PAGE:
If you want to experience arts and culture, then you can spend a whole day visiting several museums, located along the coast. Learn local history and nature at the Museum of Tahiti. See artwork by Paul Gauguin, who lived in French Polynesia for the last 12 years of his life, at the Paul Gauguin Museum. Visit the unique home of James Norman Hall, an American war hero from World War I who lived here from 1920-1951.
There are some lovely overwater bungalows as well as traditional hotel rooms, in either luxury chain hotels that range from about 3-4 stars, or at small, independent, more rustic hotels. Most accommodations are near the airport, ferry port, and capital city of Papeete for easy transportation to other islands. But from here, you can easily get around the island for exploring. Rent a car if you feel especially confident, or we recommend hiring a guide to access locations you can’t reach in a rental car. If your budget allows, then when it comes time to leave the island of Tahiti for an outer island, consider hiring a helicopter for incredible sightseeing en route!
The Island of Moorea
Moorea is the closest island to Tahiti, just 17 kilometers (10.5 miles) away, and yet offers such a different, unique tropical island experience. You can reach Moorea by 10-minute flight, 30-minute ferry, or private helicopter from Tahiti. With such easy access, Moorea is a great place to find a tropical island experience without having to travel very far. We recommend spending at least three to four nights here, though there’s plenty to fill a week if you have the time.
Moorea is most well known for its authentic island culture, walking trails, dolphin and whale watching, and a multitude of water activities. Like Tahiti, it is made up of tall peaks and surrounding coral reef, though the beaches are a bit better here than on Tahiti.
Moorea offers a good balance of land-based and water-based activities. Head to the interior of the island on a 4WD tour for access to great hiking trails, pineapple plantations, horseback riding, and scenic viewpoints.
For insight into local culture, head to the Tiki Village. At this recreation of a traditional village, you can visit artisans making traditional handicrafts, dine in the traditional way on food cooked in an underground oven, and enjoy a thrilling dance show that emphasizes local history and legend.
For watersports, Moorea has it all. Sailing, parasailing, waterskiing, underwater viewing boats made of glass, jet-skiing, deep-sea sport fishing, and of course, great snorkeling and diving. Some of the unique offerings here are whale and dolphin watching trips, led by a specialist and focusing on the science behind these spectacular marine mammals. Moorea is also well known for its impressive fish feeding and ray feeding demonstrations.
Resorts here range from about 3-star to 4.5-star, with plenty of overwater bungalows. Like Tahiti, the overwater bungalows here are often right overtop the coral reef, meaning you can see fish and coral right through a glass window in the floor! Many of our guests also enjoy beach bungalows or garden bungalows, many of which offer private pools and courtyards. Some resorts are close to the ferry port or airport, while others are farther afield in quieter spots with closer access to nature activities.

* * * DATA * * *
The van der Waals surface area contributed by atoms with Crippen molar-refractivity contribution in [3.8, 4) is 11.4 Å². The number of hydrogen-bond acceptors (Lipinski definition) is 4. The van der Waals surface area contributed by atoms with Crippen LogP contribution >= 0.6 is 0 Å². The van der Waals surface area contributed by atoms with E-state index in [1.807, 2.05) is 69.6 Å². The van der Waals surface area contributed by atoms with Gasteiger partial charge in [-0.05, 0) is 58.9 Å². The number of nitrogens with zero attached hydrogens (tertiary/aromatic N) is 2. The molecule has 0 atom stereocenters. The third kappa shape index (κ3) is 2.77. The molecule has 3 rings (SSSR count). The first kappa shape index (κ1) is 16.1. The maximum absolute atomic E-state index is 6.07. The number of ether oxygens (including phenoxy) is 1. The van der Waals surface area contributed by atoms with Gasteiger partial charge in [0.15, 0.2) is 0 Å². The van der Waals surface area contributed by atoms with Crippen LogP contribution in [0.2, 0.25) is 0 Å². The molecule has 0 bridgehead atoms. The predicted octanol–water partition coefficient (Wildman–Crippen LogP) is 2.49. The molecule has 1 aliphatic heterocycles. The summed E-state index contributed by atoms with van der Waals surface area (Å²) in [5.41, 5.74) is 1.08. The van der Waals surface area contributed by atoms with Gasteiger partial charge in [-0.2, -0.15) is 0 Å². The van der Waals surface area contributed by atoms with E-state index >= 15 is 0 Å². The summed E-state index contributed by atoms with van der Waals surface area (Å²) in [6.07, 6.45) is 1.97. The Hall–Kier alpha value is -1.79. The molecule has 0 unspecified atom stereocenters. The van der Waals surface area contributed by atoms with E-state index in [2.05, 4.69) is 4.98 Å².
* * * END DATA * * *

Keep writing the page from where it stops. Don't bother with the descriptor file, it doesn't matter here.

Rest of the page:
Once you’re on Moorea, the best way to get around is by tour guide or on the public bus, though you can also rent bicycles and scooters if you feel adventurous.
Moorea is a great place for families, since there’s so much to do that everyone can find something they enjoy. It’s also convenient, with easier to access to Tahiti and its international airport than farther islands. On Moorea, you can have the full tropical island experience, with beaches, jungle, and beautiful blue waters teeming with coral and marine life.
The Island of Bora Bora
For many visitors to French Polynesia, Bora Bora is the one and only destination that interests them. The name itself evokes soft white sand, a tropical blue lagoon, swaying palm trees, and exclusivity. Unlike Tahiti or Moorea, Bora Bora is an atoll. That means that although it has a volcanic peak in the center, surrounding that peak is a wide, shallow lagoon. Around the lagoon are tiny islands made from coral called motus, which keep the lagoon protected and calm.
These motus are where visitors to Bora Bora spend most of their time. Even the airport is on a motu, so when you arrive by plane from Tahiti, your resort transfer will actually be by boat!
There is a range of three to five star resorts on Bora Bora, including most of the world’s top luxury chains. Most of these resorts are located directly on a private motu. The lagoon creates a perfect environment for an overwater bungalow, because it has calm waters that are protected by motus from the strong ocean waves. For that reason, Bora Bora is probably the most famous place in the world to stay in an overwater bungalow. Just remember that since you’re in a bungalow over a lagoon, most of what you’ll see through the glass floor is sand, not coral or fish like on Tahiti or Moorea. Of course, that sand does mean the beaches here are much nicer than either Tahiti or Moorea! Most resorts have more than one beach, with plenty of space for all their guests to find room on the sand.